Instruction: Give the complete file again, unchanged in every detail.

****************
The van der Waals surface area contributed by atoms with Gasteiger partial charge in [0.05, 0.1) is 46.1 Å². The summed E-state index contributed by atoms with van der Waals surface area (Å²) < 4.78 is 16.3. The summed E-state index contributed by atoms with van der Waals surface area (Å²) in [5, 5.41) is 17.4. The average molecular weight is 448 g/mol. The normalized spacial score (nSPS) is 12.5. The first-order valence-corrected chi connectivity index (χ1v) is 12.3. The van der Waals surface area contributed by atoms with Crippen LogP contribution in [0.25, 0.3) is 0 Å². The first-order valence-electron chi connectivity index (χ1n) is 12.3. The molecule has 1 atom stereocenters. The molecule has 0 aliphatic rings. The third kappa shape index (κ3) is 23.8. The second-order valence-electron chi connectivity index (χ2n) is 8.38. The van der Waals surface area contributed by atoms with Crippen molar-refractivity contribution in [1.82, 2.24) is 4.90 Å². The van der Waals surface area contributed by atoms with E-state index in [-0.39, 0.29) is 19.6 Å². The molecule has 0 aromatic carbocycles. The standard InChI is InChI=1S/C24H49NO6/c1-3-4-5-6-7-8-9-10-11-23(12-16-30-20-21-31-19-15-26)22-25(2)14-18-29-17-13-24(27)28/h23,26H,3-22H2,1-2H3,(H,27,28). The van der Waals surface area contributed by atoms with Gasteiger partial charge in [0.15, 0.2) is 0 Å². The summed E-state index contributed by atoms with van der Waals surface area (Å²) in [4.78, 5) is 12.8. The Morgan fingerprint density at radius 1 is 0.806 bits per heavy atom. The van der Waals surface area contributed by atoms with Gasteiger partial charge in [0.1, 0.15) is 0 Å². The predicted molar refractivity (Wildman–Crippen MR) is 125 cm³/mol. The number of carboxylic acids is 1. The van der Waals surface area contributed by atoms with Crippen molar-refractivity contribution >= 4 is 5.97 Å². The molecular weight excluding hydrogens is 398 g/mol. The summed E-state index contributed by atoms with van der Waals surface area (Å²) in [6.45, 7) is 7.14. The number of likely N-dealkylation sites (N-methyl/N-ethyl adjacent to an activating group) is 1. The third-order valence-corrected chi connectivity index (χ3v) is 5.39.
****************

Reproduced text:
The van der Waals surface area contributed by atoms with Gasteiger partial charge in [0.05, 0.1) is 46.1 Å². The summed E-state index contributed by atoms with van der Waals surface area (Å²) < 4.78 is 16.3. The summed E-state index contributed by atoms with van der Waals surface area (Å²) in [5, 5.41) is 17.4. The average molecular weight is 448 g/mol. The normalized spacial score (nSPS) is 12.5. The first-order valence-corrected chi connectivity index (χ1v) is 12.3. The van der Waals surface area contributed by atoms with Crippen LogP contribution in [0.25, 0.3) is 0 Å². The first-order valence-electron chi connectivity index (χ1n) is 12.3. The molecule has 1 atom stereocenters. The molecule has 0 aliphatic rings. The third kappa shape index (κ3) is 23.8. The second-order valence-electron chi connectivity index (χ2n) is 8.38. The van der Waals surface area contributed by atoms with Crippen molar-refractivity contribution in [1.82, 2.24) is 4.90 Å². The van der Waals surface area contributed by atoms with E-state index in [-0.39, 0.29) is 19.6 Å². The molecule has 0 aromatic carbocycles. The standard InChI is InChI=1S/C24H49NO6/c1-3-4-5-6-7-8-9-10-11-23(12-16-30-20-21-31-19-15-26)22-25(2)14-18-29-17-13-24(27)28/h23,26H,3-22H2,1-2H3,(H,27,28). The van der Waals surface area contributed by atoms with Gasteiger partial charge in [0.15, 0.2) is 0 Å². The summed E-state index contributed by atoms with van der Waals surface area (Å²) in [4.78, 5) is 12.8. The Morgan fingerprint density at radius 1 is 0.806 bits per heavy atom. The van der Waals surface area contributed by atoms with Gasteiger partial charge in [0.1, 0.15) is 0 Å². The predicted molar refractivity (Wildman–Crippen MR) is 125 cm³/mol. The number of carboxylic acids is 1. The van der Waals surface area contributed by atoms with Crippen molar-refractivity contribution >= 4 is 5.97 Å². The molecular weight excluding hydrogens is 398 g/mol. The summed E-state index contributed by atoms with van der Waals surface area (Å²) in [6.45, 7) is 7.14. The number of likely N-dealkylation sites (N-methyl/N-ethyl adjacent to an activating group) is 1. The third-order valence-corrected chi connectivity index (χ3v) is 5.39.